Hawaiian Studies (HWST) Courses
This is content from the Catalog 2017–2018 back issue. Please visit the current catalog for current information.
Built upon a core commitment to Hawaiian language and culture education, Ka Haka ʻUla O Keʻelikōlani provides courses that also address the broader world of indigenous peoples and the use of Hawaiian as an official medium of education for the State of Hawaiʻi. Courses are marked with an initial K (for Keʻelikōlani) followed by an appropriate alpha, e.g. HAW (Hawaiian), HWS (Hawaiian Studies), IND (Indigenous Studies), ANT (Anthropology), ED (Education), etc.
See How to read course descriptions for information about the formatting used.
HWST 107 Hawaiʻi:Center of the Pacific (3) An introduction to the unique aspects of the native point of view In Hawaiʻi and the larger Pacific with regards to origins, language, religion, land, art, history and modern issues.
HWST 111 Hawaiian ʻOhana (3) The culture of the Hawaiian people as expressed in the home and family. The position of the family as the basis of the larger Hawaiian society and culture. Both ancient and modern aspects covered; extensive use of Hawaiian terminology. (Attributes: GAHP, HPP)
HWST 175 Intro Music Of Polynesia (3) A general survey of the indigenous and acculturated music of eight major Polynesian island groups: Tonga, Samoa, New Zealand, Cook Islands, Society Islands, Marquesas Islands, Easter Island and Hawaiʻi. Music is viewed as both an organization of sound and as a product of culture and people. (Same as MUS 175). (Attributes: GAHP, HPP)
HWST 176 Hist & Dev Of Hawn Music (3) A general survey of the interrelationships of indigenous and acculturated Hawaiian music. Vocal music genres to be discussed include: chant; Christian hymn singing; secular choral singing; male and female falsetto singing; Chalangalang; Hapa Haole; and contemporary. Instrumental music genres include: Pre-European instrumental styles; slack key guitar; ʻukulele; and steel guitar. (Same as MUS 176) (Attributes: GAHP, HPP)
HWST 205 Hawaiian Music in Action (2) Learning Hawaiian songs as a means of strengthening knowledge of language, poetry and culture. A) mele 'aina, E) mele pili kanaka, I) other. May be repeated for credit if subletters are different. Conducted in Hawaiian. Pre: HAW 101 or 107. (Attributes: GAHP)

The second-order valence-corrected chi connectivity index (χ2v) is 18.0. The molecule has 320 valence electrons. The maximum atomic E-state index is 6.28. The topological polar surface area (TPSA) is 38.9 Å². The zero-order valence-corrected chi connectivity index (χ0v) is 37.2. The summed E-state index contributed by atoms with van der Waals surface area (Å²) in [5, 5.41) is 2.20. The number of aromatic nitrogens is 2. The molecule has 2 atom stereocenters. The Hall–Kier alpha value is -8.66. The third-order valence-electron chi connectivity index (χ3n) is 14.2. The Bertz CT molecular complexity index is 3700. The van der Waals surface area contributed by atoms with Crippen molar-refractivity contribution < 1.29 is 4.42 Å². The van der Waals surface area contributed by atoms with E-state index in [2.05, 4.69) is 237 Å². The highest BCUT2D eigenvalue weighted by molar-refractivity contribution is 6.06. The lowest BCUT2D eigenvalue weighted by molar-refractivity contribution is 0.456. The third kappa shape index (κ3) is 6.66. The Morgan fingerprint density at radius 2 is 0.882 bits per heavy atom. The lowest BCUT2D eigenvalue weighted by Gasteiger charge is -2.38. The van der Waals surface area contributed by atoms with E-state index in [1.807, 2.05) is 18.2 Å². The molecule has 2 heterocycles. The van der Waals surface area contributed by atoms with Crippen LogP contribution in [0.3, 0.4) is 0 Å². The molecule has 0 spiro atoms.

HWST 211 Hawaiian Ethnobotany (3) Hawaiian herbs and plants: their identification, their place in the heritage of the Hawaiian people, their medicinal properties, and other practical uses; extensive use of Hawaiian terminology. (Attributes: GAHP, HPP)
HWST 213 Hawaiian Ethnozoology (3) Hawaiian fishes, birds, and other creatures: their identification, their place in the heritage of the Hawaiian people, methods of capture, their practical uses; extensive use of Hawaiian terminology. (Attributes: GAHP, HPP)
HWST 471 Mele ʻAuana (3) Hawaiian musical traditions initiated since 1778 (e.g., falsetto, slack key, himeni, etc.). Traditions concerning their sources and history. Some attention given to performance. Conducted in Hawaiian. Pre: HAW 202 or equivalent, which, with permission, may be taken concurrently; HWST 361, HWST 462. (Attributes: GAHP)
HWST 474 Hula Kahiko (3) Hawaiian dance forms within the traditional halau hula. Traditions concerning their sources and history. Some attention given to performance. Conducted in Hawaiian. Pre: HAW 304 or equivalent, which, with permission, may be taken concurrently. Recommended: HWST 361, 462, 471, 473 recommended. (Attributes: ALEX, GAHP, GCC, HPP)
HWST 496 Hawaiian Studies Seminar (3) Readings, research and field work on the traditional and contemporary Hawaiian community. Conducted in Hawaiian. Pre: HAW 303 and senior standing, or instructor's consent. (Attributes: ALEX, GAHP, GCC, HPP)
HWST x94 Special Topics in Subject Matter (Arr.) Special topics chosen by the instructor. Course content will vary. May be repeated for credit, provided that a different topic is studied. Additional requirements may apply depending on subject and topic.
HWST x99 Directed Studies (Arr.) Statement of planned reading or research required. Pre: instructor’s consent.
Also see the HWST graduate-level courses.